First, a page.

COVID-19 weekly news: October 25-30

Mayo Clinic Q&A podcast: Mental health toll of ongoing COVID-19 pandemic

The COVID-19 pandemic has taken a toll in many ways, including affecting mental health. Across the U.S., people have been living with a heightened level of stress for more than 18 months due to the ongoing pandemic. Nearly 4 in 10 adults in the U.S. say that worry and stress related to the threat of COVID-19 have played a negative role in their mental health, according to a recent survey.

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Mayo Clinic Minute: Mammograms, COVID-19 vaccines and timing

If you are due for your annual breast cancer screening and vaccinations, including vaccinations for flu and COVID-19, you may want to consider timing to avoid any concerns. That's because some people can have swelling in their underarm where they receive the shot. That's a normal sign the vaccine is working. However, swelling could cause a false reading on a mammogram.

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COVID Queries: Pregnancy and the COVID-19 vaccine

Q: I'm pregnant, and I've heard that getting the COVID-19 vaccine is dangerous for the baby. Should I wait to get it until after I deliver?

A: Actually, getting the vaccine during pregnancy is perfectly safe for most women.

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Emergency use authorization for COVID-19 vaccines

The Food and Drug Administration's (FDA) Advisory Committee is meeting to discuss a request from Pfizer to amend its emergency use authorization to allow the use of its COVID-19 vaccine in children 5–11.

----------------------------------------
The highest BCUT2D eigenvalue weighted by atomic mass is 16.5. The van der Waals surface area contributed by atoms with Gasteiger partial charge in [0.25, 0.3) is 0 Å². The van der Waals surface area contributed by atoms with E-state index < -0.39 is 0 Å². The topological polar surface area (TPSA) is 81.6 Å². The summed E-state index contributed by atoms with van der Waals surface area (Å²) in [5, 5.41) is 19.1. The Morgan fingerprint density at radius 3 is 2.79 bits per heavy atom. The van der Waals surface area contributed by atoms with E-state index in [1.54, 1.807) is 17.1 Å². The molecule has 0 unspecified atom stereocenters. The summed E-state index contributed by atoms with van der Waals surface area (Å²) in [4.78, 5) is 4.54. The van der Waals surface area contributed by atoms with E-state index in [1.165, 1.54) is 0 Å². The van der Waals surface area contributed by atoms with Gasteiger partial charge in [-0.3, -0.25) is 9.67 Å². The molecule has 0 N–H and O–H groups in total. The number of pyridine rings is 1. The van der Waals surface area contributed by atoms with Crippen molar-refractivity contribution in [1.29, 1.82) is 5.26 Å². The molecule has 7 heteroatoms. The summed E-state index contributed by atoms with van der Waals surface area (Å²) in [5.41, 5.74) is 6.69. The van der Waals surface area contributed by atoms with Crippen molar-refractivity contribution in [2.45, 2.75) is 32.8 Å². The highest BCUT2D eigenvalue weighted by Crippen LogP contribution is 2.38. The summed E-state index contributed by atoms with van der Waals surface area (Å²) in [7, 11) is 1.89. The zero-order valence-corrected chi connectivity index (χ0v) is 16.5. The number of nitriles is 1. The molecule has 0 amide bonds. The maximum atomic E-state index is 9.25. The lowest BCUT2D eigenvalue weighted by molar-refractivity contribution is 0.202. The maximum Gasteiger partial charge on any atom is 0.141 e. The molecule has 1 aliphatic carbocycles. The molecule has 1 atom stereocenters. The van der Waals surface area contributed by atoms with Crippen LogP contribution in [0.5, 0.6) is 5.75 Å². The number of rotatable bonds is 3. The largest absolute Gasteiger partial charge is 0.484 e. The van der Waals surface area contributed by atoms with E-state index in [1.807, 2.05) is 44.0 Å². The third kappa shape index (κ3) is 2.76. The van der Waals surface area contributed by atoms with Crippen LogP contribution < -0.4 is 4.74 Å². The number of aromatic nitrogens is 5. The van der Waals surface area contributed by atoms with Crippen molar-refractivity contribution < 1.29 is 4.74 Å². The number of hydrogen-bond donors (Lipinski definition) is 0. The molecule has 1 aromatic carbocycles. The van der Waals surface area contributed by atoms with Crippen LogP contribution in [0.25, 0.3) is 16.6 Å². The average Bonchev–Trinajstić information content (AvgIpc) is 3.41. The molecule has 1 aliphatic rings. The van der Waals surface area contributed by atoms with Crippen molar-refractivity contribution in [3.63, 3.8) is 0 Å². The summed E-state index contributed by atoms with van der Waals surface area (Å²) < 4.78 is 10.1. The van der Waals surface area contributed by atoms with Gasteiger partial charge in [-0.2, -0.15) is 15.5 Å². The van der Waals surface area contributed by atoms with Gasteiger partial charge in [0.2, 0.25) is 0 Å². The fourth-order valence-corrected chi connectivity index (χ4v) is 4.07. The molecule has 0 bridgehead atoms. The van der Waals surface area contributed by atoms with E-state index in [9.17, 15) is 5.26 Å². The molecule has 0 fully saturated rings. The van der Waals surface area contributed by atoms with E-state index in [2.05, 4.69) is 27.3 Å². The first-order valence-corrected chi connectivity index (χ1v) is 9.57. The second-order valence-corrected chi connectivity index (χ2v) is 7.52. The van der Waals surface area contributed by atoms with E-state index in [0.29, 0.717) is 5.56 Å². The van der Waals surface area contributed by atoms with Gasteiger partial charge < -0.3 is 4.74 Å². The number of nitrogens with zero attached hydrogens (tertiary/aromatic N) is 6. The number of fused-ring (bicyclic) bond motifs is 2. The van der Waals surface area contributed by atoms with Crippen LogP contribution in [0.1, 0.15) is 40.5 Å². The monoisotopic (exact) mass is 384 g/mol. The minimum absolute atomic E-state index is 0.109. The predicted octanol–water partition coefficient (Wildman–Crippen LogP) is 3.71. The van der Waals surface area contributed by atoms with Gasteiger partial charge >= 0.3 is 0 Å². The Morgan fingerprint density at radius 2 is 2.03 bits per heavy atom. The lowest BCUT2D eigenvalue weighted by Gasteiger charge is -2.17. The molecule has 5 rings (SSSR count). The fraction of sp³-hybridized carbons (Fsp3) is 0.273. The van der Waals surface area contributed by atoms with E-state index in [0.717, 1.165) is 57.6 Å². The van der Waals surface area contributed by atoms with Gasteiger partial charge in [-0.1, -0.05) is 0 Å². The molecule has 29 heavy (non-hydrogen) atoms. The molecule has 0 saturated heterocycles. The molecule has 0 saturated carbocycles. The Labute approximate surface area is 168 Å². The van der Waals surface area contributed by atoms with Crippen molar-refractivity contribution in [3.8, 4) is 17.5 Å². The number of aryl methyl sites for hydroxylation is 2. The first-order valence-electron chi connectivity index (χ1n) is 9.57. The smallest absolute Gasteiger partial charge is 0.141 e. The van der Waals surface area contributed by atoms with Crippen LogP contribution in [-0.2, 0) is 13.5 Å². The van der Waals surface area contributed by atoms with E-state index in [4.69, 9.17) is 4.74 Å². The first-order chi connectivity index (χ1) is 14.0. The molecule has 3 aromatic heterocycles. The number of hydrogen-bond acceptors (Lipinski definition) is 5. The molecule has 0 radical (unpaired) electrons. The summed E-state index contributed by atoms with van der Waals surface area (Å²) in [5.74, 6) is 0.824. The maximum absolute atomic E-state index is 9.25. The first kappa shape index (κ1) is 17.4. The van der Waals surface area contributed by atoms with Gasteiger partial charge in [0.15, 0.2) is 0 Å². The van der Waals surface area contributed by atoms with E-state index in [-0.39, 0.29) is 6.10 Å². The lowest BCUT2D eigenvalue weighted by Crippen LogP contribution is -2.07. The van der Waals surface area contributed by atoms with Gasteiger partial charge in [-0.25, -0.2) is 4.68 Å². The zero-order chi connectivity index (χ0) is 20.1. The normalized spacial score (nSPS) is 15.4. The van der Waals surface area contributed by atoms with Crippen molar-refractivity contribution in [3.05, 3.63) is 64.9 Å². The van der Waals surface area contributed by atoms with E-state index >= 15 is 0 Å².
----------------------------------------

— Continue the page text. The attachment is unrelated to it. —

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Mayo Clinic Q&A podcast: Understanding mix-and-match COVID-19 boosters

The Food and Drug Administration and Centers for Disease Control and Prevention have made booster recommendations for all three COVID-19 vaccines available in the U.S., including authorizing a mix-and-match option for booster shots from Johnson & Johnson (J&J), Moderna or Pfizer.

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What to know now to plan for a safe Thanksgiving gathering

Thanksgiving is traditionally a day of family and friends gathering for food and celebration. It's also one of the busiest travel seasons as people fly and drive to see their loved ones.

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Science Saturday: Detecting COVID-19 viruses directly from human proteins using mass spectrometry

In a newly published study, a team from Mayo Clinic’s Advanced Diagnostics Laboratory has developed a mass spectrometry-based assay that’s able to detect COVID-19 (SARS-CoV-2) pathogens from human proteins with, remarkably, 98% sensitivity and 100% specificity. This is the first assay of its kind that can detect viral antigens “directly from clinical specimens” such as nasopharyngeal swabs. Mass spectrometry is a sensitive technique used to detect, identify, and quantitate molecules present in a sample.   

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Chantell Canfield

Chantell Canfield is a web content coordinator for Mayo Clinic Laboratories. She began working for Mayo Clinic in 2021.